Cover: Space Competition and the Dynamics of Conflict

Space Competition and the Dynamics of Conflict

Using Game Theory and Artificial Intelligence to Gain Strategic Insight

Published Jul 5, 2022

by Bonnie L. Triezenberg, Krista Langeland, Bryce Downing


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Research Questions

  1. Assuming space domain awareness (SDA) improves a nation's ability to defend against kinetic attacks, can those improved defenses deter the adversary from attacking? Do they change conflict outcomes?
  2. Are misperceptions regarding an opponent's offensive capabilities (i.e., their ability to hold space assets at risk) stabilizing or destabilizing? Do these misperceptions change conflict outcomes?
  3. When conflict in space occurs, do nations engage in distinct attack strategies similar to those observed in games of chess or other strategic competitions?

Competition between great national powers has often played out in space. As it becomes increasingly militarized, understanding the long-term effect of nation-state investments in space security and subsequent use of products from those investments becomes strategically important. In 2014, the RAND Corporation began to develop a game-theoretic model to assess strategic implications of U.S. and a competitor nation's investments in space capabilities. In projects since, RAND researchers have built on traditional game theory to provide a context-rich assessment of how nation-state investments may play out over a range of possible futures. Although previous research using this model explored the effect of investments on deterring horizontal escalation of a terrestrial war into outer space, the authors focus here on the dynamics of space competition. They describe strategic interaction patterns, where possible; the conditions that give rise to them; and how investments shape those conditions. In many cases, they have yet to discover correlations between conditions in the game and resulting dynamics and strategic interaction patterns.

To create a context-rich assessment of space competition, they developed a complex model using sophisticated artificial intelligence (AI) methods. Although they found that this complexity adds context to their assessments of how investments may play out, it also hampered their ability to isolate the conditions that gave rise to different strategic interaction patterns. This report should be of interest to not only space policy decisionmakers but to anyone contemplating using AI models to perform exploratory research.

Key Findings

  • Improving defenses against one type of attack (in this case, kinetic) simply shifts the adversary's tactics, not their strategy. If it is in the adversary's long-term strategic interest to attack space assets, reducing the probability of success for their preferred attack option may simply mean they will switch to the next best weapon-target pairing.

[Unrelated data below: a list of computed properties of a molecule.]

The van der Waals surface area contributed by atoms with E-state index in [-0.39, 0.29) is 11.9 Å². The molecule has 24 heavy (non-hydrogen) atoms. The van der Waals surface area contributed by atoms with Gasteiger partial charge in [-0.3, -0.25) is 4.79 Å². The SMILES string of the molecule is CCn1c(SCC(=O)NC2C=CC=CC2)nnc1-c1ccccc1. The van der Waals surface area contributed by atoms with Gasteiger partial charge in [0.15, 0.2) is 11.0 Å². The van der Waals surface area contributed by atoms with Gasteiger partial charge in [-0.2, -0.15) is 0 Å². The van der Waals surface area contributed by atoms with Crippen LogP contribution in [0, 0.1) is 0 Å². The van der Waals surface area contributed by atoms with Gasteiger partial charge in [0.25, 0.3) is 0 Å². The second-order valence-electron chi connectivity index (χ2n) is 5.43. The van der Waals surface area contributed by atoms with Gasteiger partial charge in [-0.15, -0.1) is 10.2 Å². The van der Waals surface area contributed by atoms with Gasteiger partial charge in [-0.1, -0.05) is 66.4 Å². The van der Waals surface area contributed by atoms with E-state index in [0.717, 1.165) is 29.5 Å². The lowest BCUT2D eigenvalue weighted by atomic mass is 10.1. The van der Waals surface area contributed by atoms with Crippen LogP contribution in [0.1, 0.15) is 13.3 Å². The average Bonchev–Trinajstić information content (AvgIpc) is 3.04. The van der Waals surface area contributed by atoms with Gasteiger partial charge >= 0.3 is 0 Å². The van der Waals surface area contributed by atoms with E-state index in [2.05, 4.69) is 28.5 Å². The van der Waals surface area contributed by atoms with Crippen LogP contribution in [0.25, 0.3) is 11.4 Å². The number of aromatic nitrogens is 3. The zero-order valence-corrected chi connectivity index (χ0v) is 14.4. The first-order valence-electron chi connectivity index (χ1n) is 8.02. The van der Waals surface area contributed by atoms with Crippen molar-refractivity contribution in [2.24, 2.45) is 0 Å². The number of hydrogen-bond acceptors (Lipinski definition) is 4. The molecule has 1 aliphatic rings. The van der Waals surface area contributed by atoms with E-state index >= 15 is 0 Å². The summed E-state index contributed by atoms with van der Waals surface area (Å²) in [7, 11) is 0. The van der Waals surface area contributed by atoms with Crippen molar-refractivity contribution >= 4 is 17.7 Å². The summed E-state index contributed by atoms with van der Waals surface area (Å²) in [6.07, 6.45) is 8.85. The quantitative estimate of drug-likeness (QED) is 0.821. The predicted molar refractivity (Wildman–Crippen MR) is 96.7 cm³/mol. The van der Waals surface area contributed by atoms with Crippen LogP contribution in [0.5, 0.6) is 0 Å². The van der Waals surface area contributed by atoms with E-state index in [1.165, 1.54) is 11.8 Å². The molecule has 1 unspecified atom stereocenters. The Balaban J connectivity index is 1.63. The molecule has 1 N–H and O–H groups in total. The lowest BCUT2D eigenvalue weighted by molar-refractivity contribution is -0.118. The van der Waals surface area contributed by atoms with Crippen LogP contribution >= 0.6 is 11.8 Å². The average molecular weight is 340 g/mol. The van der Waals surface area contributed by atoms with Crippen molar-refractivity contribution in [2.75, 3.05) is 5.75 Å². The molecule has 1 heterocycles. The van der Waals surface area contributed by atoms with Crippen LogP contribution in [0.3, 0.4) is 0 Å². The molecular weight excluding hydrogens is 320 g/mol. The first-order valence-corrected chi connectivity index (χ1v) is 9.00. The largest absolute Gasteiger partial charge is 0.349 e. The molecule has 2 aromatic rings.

• Misperception was stabilizing when (1) the adversary perceives a peer opponent to be disadvantaged or (2) a disadvantaged opponent is perceived to be a peer. In other conditions, misperception was destabilizing or had no clear trend.
  • Decisions on whether to reveal or conceal investments in, or the actual extent of, offensive capabilities are not straightforward, especially when considering that not all potential opponents in space are peer competitors.

There were three distinct patterns of strategic interaction in games in which deterrence was lost but that stopped short of wars of total destruction

  • In early shaping of the battlefield games, attacks occurred two or more years before ground conflict.
  • In wars of weapons attrition games, both sides reserve their attacks until just before or simultaneous with the start of a ground war and the attacks from both sides are focused primarily on reducing their opponent’s offensive capability.
  • In horizontal escalation games, attacks are made well after the start of the terrestrial conflict and focus on creating exploitable shortfalls in the adversary's ability to project power from space.


  • Developing a better sense of the causal dynamics at play in a game-theoretic model could help build a more informative narrative about the forces at play in a conflict. Future work using a similar game-theoretic approach could benefit from a targeted examination of more bounded questions to elucidate some of these cause-and-effect conditions.
  • More targeted studies of strategic interactions in space could help identify these favorable tactics even as long-term adversary strategies remain unchanged.
  • Additional work could leverage a similar but simpler game model, along with existing work that RAND and others have done on strategic messaging, to determine how uncertainty about perceptions could impact conflict outcomes and strategic interaction patterns.

This research is sponsored by the National Reconnaissance Office (NRO) and conducted within the Cyber and Intelligence Policy Center of the RAND National Security Research Division (NSRD).

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